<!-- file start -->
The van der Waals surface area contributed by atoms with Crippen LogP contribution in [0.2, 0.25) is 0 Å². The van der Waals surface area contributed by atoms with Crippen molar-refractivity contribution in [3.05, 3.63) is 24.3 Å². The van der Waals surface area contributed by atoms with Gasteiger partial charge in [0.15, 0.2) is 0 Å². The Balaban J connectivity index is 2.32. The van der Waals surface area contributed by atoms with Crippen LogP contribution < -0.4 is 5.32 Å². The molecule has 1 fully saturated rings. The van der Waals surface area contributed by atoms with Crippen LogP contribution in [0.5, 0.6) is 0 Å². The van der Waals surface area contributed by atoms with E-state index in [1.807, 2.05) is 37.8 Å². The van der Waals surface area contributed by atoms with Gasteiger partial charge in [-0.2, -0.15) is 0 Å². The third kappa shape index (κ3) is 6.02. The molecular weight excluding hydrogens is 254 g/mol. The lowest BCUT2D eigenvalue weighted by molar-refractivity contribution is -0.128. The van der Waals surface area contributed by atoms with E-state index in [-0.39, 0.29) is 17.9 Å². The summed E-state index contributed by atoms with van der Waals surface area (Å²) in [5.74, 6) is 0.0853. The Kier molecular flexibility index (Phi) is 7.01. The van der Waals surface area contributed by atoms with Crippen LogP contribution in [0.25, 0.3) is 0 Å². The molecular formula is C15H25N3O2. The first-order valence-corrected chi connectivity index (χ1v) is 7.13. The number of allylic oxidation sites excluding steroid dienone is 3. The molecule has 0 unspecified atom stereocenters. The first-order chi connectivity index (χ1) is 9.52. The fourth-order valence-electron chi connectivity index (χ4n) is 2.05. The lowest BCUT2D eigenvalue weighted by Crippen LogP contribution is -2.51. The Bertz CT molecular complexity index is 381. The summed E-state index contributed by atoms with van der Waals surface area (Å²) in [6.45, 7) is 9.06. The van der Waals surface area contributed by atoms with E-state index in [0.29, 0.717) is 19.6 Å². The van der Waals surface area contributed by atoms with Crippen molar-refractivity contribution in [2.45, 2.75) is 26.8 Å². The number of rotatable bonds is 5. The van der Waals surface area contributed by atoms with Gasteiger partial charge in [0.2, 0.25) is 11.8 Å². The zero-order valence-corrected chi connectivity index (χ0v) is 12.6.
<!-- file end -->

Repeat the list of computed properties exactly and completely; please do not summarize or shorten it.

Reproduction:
The van der Waals surface area contributed by atoms with Crippen LogP contribution in [0.2, 0.25) is 0 Å². The van der Waals surface area contributed by atoms with Crippen molar-refractivity contribution in [3.05, 3.63) is 24.3 Å². The van der Waals surface area contributed by atoms with Gasteiger partial charge in [0.15, 0.2) is 0 Å². The Balaban J connectivity index is 2.32. The van der Waals surface area contributed by atoms with Crippen LogP contribution < -0.4 is 5.32 Å². The molecule has 1 fully saturated rings. The van der Waals surface area contributed by atoms with Crippen LogP contribution in [0.5, 0.6) is 0 Å². The van der Waals surface area contributed by atoms with E-state index in [1.807, 2.05) is 37.8 Å². The van der Waals surface area contributed by atoms with Gasteiger partial charge in [-0.2, -0.15) is 0 Å². The third kappa shape index (κ3) is 6.02. The molecular weight excluding hydrogens is 254 g/mol. The lowest BCUT2D eigenvalue weighted by molar-refractivity contribution is -0.128. The van der Waals surface area contributed by atoms with E-state index in [-0.39, 0.29) is 17.9 Å². The summed E-state index contributed by atoms with van der Waals surface area (Å²) in [5.74, 6) is 0.0853. The Kier molecular flexibility index (Phi) is 7.01. The van der Waals surface area contributed by atoms with Crippen LogP contribution in [0.25, 0.3) is 0 Å². The molecular formula is C15H25N3O2. The first-order valence-corrected chi connectivity index (χ1v) is 7.13. The number of allylic oxidation sites excluding steroid dienone is 3. The molecule has 0 unspecified atom stereocenters. The first-order chi connectivity index (χ1) is 9.52. The fourth-order valence-electron chi connectivity index (χ4n) is 2.05. The lowest BCUT2D eigenvalue weighted by Crippen LogP contribution is -2.51. The Bertz CT molecular complexity index is 381. The summed E-state index contributed by atoms with van der Waals surface area (Å²) in [6.45, 7) is 9.06. The van der Waals surface area contributed by atoms with E-state index in [0.29, 0.717) is 19.6 Å². The van der Waals surface area contributed by atoms with Crippen molar-refractivity contribution in [2.45, 2.75) is 26.8 Å². The number of rotatable bonds is 5. The van der Waals surface area contributed by atoms with Gasteiger partial charge in [0.2, 0.25) is 11.8 Å². The zero-order valence-corrected chi connectivity index (χ0v) is 12.6.